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Facebook distorts everything around the idea of engagement

Facebook distorts everything around the idea of engagement

Siva Vaidhyanathan, professor of media studies at the University of Virginia and the author of Antisocial Media: How Facebook Disconnects Us and Undermines Democracy, has some compelling theories on how Facebook became whaat it is.

While I've been busy doing the whole summer holiday thing, The Atlantic published an interesting interview between their writer Alexis Madrigal and Siva Vaidhyanathan, professor of media studies at the University of Virginia.

There's a couple of key points in there that are worth noting. Here's Vaidhyanathan talking about how Mark Zuckerberg views Facebook:

At some point, he decided that there is a universal principle here, and that is the principle of engagement. What we should really be paying attention to, what he will make sure we pay attention to, are the things that generate engagement. That was one of the core mistakes. You could measure engagement and you can’t measure things like depth of thought or kindness.

I've talked before about the problems with engagement as a central metric - but the underlying point here is that if you centre your business around engagement, it will favour things that create visible engagement. And a partisan piece of rhetoric will generate more signs of engagement than a balanced, in-depth piece that creates prolonged debate offline.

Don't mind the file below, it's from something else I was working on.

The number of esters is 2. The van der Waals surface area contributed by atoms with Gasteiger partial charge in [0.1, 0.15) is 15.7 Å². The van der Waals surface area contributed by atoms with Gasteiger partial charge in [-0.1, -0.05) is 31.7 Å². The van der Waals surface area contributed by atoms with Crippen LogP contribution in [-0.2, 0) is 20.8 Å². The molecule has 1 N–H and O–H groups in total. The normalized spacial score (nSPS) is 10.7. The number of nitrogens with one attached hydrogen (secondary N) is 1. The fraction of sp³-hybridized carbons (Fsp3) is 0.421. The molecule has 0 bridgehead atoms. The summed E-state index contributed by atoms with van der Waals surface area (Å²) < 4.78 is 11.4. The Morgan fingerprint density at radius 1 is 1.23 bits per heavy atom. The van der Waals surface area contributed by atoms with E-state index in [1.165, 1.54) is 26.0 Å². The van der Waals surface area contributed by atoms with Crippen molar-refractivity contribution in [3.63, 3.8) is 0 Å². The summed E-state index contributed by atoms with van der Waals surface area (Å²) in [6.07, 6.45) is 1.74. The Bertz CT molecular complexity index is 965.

There's also a rather depressing prediction:

I think the only possibility of Facebook becoming less meaningful and important in people’s lives would occur among elites in North America and Western Europe. People who read The Atlantic or read long academic books about Facebook might reduce their usage. But I see nothing but growth and more dependence on Facebook and WhatsApp and Instagram in the rest of the world.

Much as I'd like to stop talking about Facebook, it's worth bearing in mind that, as a corporate entity, it's only growing more powerful as WhatsApp and Instagram spread. Thus, it's going to need continued attention, criticism and study for a while to come.


Written by

Adam Tinworth   Adam Tinworth

Adam has been a blogger for over 20 years, and a journalist for more than 25. He currently works as a consultant and trainer, helping people do better, more engaged online journalism.


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